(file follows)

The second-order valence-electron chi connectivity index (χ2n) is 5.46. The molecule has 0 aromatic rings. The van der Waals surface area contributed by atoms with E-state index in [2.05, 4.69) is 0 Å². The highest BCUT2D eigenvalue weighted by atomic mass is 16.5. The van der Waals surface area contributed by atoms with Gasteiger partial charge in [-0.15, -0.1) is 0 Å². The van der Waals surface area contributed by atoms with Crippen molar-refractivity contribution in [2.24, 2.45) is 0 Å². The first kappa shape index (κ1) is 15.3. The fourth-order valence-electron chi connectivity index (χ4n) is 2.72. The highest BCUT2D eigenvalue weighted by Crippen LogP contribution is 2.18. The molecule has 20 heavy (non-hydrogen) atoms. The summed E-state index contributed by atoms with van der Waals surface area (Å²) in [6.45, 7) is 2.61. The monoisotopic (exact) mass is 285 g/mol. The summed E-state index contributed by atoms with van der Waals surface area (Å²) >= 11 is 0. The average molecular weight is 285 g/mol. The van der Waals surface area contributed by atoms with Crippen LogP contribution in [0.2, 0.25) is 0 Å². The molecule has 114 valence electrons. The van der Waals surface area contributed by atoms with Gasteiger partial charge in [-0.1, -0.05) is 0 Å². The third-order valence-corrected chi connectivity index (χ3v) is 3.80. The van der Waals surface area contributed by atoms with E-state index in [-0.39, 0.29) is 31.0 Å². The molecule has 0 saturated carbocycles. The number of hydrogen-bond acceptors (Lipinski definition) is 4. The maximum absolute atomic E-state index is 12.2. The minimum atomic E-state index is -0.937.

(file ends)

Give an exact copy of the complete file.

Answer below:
The second-order valence-electron chi connectivity index (χ2n) is 5.46. The molecule has 0 aromatic rings. The van der Waals surface area contributed by atoms with E-state index in [2.05, 4.69) is 0 Å². The highest BCUT2D eigenvalue weighted by atomic mass is 16.5. The van der Waals surface area contributed by atoms with Gasteiger partial charge in [-0.15, -0.1) is 0 Å². The van der Waals surface area contributed by atoms with Crippen molar-refractivity contribution in [2.24, 2.45) is 0 Å². The first kappa shape index (κ1) is 15.3. The fourth-order valence-electron chi connectivity index (χ4n) is 2.72. The highest BCUT2D eigenvalue weighted by Crippen LogP contribution is 2.18. The molecule has 20 heavy (non-hydrogen) atoms. The summed E-state index contributed by atoms with van der Waals surface area (Å²) in [6.45, 7) is 2.61. The monoisotopic (exact) mass is 285 g/mol. The summed E-state index contributed by atoms with van der Waals surface area (Å²) >= 11 is 0. The average molecular weight is 285 g/mol. The van der Waals surface area contributed by atoms with Crippen LogP contribution in [0.2, 0.25) is 0 Å². The molecule has 114 valence electrons. The van der Waals surface area contributed by atoms with Gasteiger partial charge in [-0.1, -0.05) is 0 Å². The third-order valence-corrected chi connectivity index (χ3v) is 3.80. The van der Waals surface area contributed by atoms with E-state index in [-0.39, 0.29) is 31.0 Å². The molecule has 0 saturated carbocycles. The number of hydrogen-bond acceptors (Lipinski definition) is 4. The maximum absolute atomic E-state index is 12.2. The minimum atomic E-state index is -0.937.